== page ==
Sims should pull the plug on 'lite'-rail project
Special to The Times
As both King County executive and chairman of the Sound Transit board, Sims is in the strongest position to address the fact that the Link Light Rail project, as promised to voters, cannot be done.
He should fully disclose Link Light Rail's current fiscal condition and realistically address its limitations.
Sound Transit's own data, particularly its 2002 financial plan, produces no evidence that the agency can fund any extensions of the initial 14-mile segment of light rail, either north or south, in the next 20 years. By Sound Transit's own estimates, after shelling out $2.9 billion for this "initial" segment, we'll be left stranded in Rainier Valley, completely out of gas. For at least two decades.
In 1996, voters approved Sound Transit's plan to build a Link Light Rail that would stretch from the University District to Capitol Hill, First Hill, downtown Seattle, through Rainier Valley and on to Sea-Tac Airport. All 21 miles were to be built for $2.3 billion.
The agency maintains it is still firmly committed to completing the full project. Yet, if it's going to cost $2.9 billion for just the one 14-mile segment, the cheapest portion with only one-third the riders, very significant additional funding will be needed to complete the 21-mile system.
Sound Transit claims no tax increases will be necessary, that it can do it with existing revenue. OK, so where then is the money going to come from? Sound Transit's own financial planning reports include no funding plan or plausible funding sources for this completion.
If Sound Transit intends to use East King County's resources, in violation of its promises to voters, it should make its position clear. Or, if it intends to ask for another massive, voter-approved tax increase, it should make its position clear. Because, as of now, there is no credible relationship between Sound Transit's announced plans to extend Link Light Rail north and south, and its financial capacity to do so.
At every turn, Sound Transit has failed at the Link Light Rail effort. Sure, everyone is feeling desperate to "do something" about transportation and congestion. But throwing good money after bad is not just "doing something," it's doing something dumb.
The defeat of Referendum 51 shows that the public is seeking smarter transportation solutions that will use public resources prudently. Voters soundly refused to approve massive projects that couldn't project full funding adequate to finish what they proposed to start. That is exactly the place where Sound Transit now finds itself. With its projected cost overruns so overwhelming that the job can't be completed, do we allow Sound Transit to blow everything on the cheapest, least-productive segment that will only transport one third of the capacity promised voters?
The position of the Downtown Seattle Association is sensible. Sound Transit needs a workable plan to complete its light-rail project at least from Sea-Tac to Northgate and needs to demonstrate sufficient funding to do so. Meanwhile, don't proceed on the project and don't close the downtown bus tunnel for conversion to bus-rail.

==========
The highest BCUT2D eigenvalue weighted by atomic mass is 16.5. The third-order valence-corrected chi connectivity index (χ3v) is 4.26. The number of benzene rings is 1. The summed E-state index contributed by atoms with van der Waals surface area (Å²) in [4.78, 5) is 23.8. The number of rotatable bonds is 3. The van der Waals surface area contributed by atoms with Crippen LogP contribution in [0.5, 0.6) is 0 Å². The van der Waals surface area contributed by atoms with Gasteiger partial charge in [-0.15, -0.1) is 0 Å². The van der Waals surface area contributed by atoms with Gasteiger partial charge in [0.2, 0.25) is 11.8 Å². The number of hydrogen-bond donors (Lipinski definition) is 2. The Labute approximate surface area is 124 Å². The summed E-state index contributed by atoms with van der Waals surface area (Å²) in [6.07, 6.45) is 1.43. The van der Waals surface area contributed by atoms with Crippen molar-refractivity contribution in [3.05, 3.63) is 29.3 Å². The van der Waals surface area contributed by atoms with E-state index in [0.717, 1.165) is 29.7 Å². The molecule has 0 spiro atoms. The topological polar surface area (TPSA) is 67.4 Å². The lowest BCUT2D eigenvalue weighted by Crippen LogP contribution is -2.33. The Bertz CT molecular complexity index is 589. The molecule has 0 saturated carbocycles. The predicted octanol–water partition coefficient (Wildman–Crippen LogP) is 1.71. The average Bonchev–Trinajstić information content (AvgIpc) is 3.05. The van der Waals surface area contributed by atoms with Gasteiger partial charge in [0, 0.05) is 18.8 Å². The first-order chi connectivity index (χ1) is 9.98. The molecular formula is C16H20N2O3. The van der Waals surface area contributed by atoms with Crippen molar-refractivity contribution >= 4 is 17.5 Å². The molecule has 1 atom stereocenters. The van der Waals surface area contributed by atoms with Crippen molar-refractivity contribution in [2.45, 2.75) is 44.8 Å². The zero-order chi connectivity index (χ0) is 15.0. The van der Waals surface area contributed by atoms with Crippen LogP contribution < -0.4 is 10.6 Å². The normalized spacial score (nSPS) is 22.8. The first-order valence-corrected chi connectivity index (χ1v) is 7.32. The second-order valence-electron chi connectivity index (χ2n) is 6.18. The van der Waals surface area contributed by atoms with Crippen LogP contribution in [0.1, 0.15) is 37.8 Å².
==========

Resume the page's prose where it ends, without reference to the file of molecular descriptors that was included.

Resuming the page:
Furthermore, until such reasonable conditions are met, there should be no federal construction grant agreement, because that agreement will legally bind Sound Transit to completion of the 14-mile segment.
We must stop before taking on such an obligation because if the 14 miles south from the state Convention and Trade Center is all that will be built, why build at all? We should, instead, free up those financial resources to make way for a better solution, one that will have an honest, significant impact on reducing traffic congestion. Sims could lead such an effort.
I know this is asking Sims to make an abrupt turn from his current support of light rail, but a precedent exists. Remember the "Save the Market" initiative in 1971? Mayor Wes Uhlman strongly opposed it, as did all nine members of the City Council and much of the downtown business establishment. They wanted to "redevelop" the Pike Place Market area with parking garages, luxury hotels and a convention center.
When the initiative passed, Uhlman's first reaction was to retaliate. But after reflecting on what was best for the community, he reconsidered.
Uhlman did an abrupt turn and threw himself and his administration into helping to make a success of the market and the new historic district. Though credit for saving the market rightly goes to Victor Steinbrueck, Friends of the Market and their allies, the fact is that the well-executed restoration of the market and the success of the new historic district was carried out by the Uhlman administration. That was a splendid example of civic leadership.
Sims has the same opportunity to act today as Uhlman had in 1971. Everyone knows that it is not comfortable to change direction when you're under the direct glare of the public eye. But leadership is not about doing "something." It is about doing the right thing. This is the time that Sims can leave his own footprint in the history of Seattle and King County.
Booth Gardner is former governor of Washington and currently consults on public-policy issues such as education, transportation and health.